We expect the Reserve Bank of India’s Monetary Policy Committee to pause on Wednesday and cut rates by 25 basis points (bp) on December 6, to signal bank lending rate cut, before the ‘busy’ October-March industrial season intensifies. We see six compelling reasons for easing.
First, growth at 5.5 per cent, as per the old GDP series, even factoring in a bounce on demonetisation shock-led base effects, is well below our estimated 7 per cent potential. Second, the CPI inflation is likely to normalise to around 4.5 per cent in the first half of FY18, well within the RBI’s 2-6 per cent mandate. Tomato and onion price inflation is subsiding with resumption of domestic supply as well as imports.
Third, the RBI MPC will likely ignore the statistical increase in inflation due to a hike in house rent allowances by the Seventh Pay Commission. Fourth, the differential between the Fed's and the RBI's policy rates would remain a healthy 450 bp, even after a December Federal Open Market Committee (FOMC) hike.
Fifth, we expect the government to fund fiscal slippage by expanding foreign portfolio investment’s G-sec limits. Finally, we fully share RBI Governor Urjit Patel's concerns about farm loan waivers, but think that is a separate dialogue that the RBI must hold with the political stakeholders.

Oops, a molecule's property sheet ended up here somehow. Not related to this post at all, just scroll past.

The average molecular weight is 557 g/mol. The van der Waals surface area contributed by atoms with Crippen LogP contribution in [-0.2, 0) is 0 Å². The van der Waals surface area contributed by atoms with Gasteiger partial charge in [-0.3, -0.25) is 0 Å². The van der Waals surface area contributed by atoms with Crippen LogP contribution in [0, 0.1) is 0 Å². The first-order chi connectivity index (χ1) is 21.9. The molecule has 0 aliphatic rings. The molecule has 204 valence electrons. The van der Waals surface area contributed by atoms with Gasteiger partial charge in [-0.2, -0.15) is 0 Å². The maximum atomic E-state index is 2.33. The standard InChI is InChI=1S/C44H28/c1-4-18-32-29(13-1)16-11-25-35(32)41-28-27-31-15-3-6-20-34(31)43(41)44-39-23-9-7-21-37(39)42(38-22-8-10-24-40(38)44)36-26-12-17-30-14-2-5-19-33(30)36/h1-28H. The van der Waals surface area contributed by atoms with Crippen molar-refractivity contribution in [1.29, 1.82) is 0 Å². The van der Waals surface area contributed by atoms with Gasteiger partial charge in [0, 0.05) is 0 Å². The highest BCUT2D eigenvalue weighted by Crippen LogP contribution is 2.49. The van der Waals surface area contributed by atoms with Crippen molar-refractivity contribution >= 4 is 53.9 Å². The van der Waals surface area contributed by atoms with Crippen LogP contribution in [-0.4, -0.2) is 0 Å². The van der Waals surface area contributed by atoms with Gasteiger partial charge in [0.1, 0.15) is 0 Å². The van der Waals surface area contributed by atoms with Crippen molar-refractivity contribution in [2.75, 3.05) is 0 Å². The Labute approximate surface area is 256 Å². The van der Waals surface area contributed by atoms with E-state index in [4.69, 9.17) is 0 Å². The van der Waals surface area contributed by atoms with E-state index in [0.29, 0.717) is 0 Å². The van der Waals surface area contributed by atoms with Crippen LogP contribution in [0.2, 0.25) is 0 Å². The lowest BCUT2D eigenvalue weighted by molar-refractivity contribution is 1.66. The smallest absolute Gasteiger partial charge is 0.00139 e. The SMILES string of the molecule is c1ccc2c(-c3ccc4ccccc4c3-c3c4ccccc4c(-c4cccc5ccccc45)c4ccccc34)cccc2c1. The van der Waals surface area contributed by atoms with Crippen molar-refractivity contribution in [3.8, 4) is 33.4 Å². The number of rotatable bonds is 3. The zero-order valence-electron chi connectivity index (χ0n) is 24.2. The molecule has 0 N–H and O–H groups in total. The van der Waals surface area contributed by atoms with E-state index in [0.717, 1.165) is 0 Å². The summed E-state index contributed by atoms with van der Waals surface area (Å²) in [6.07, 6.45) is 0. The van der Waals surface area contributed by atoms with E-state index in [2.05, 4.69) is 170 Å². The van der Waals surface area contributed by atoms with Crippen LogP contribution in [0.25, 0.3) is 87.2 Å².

How much further could the RBI cut? We would not be concerned if the real policy rate were to run at a negative 50bp, taking medium-term 6.5 per cent CPI inflation as a proxy for inflation expectations.
We note that former RBI governor Bimal Jalan had similarly gone down to a 50-bp negative real rate in the early 2000s. Far from stoking inflation, this had put India at the head of a global recovery. As the first 50-bp cut in the March 2015 quarter did not transmit to bank lending rates due to tight liquidity, the RBI MPC will likely need to compensate with another cut, especially before the ‘busy’ season.
We expect Patel to make a strong case for lending rate cuts. We believe lending rate cuts hold the key to a cyclical recovery. We have never shared the market's enthusiasm for reforms (which can take 5-10 years to show up in growth numbers) or the restarting of stalled projects (given idle capacity). Lending rate cuts would revive demand, put idle factories to work, exhaust over-capacity and boost investmentin two-three years’ time. A recovery would also improve bank-asset quality as the bulk of non performing assets (NPAs) are cyclical.
In sum, we think the stars are aligning for banks to cut lending rates. Reserve money growth is normalising (10.2 per cent since April) on RBI FX intervention: Rs 1 of reserve money generates Rs 5.15 of loan supply. Second, we estimate that the demonetisation shock has generated permanent bank deposits of Rs 4 trillion (25 per cent of demonetised notes). Banks should gradually extend loans from the Rs 1.5 trillion in cash management bills and MSS bonds. Finally, lower risk free (10 year) rates — down 50-75bp since April 2016 — are also creating scope for lending rate cuts.
The writer is co-head and economist, India Research, Bank of America Merrill Lynch.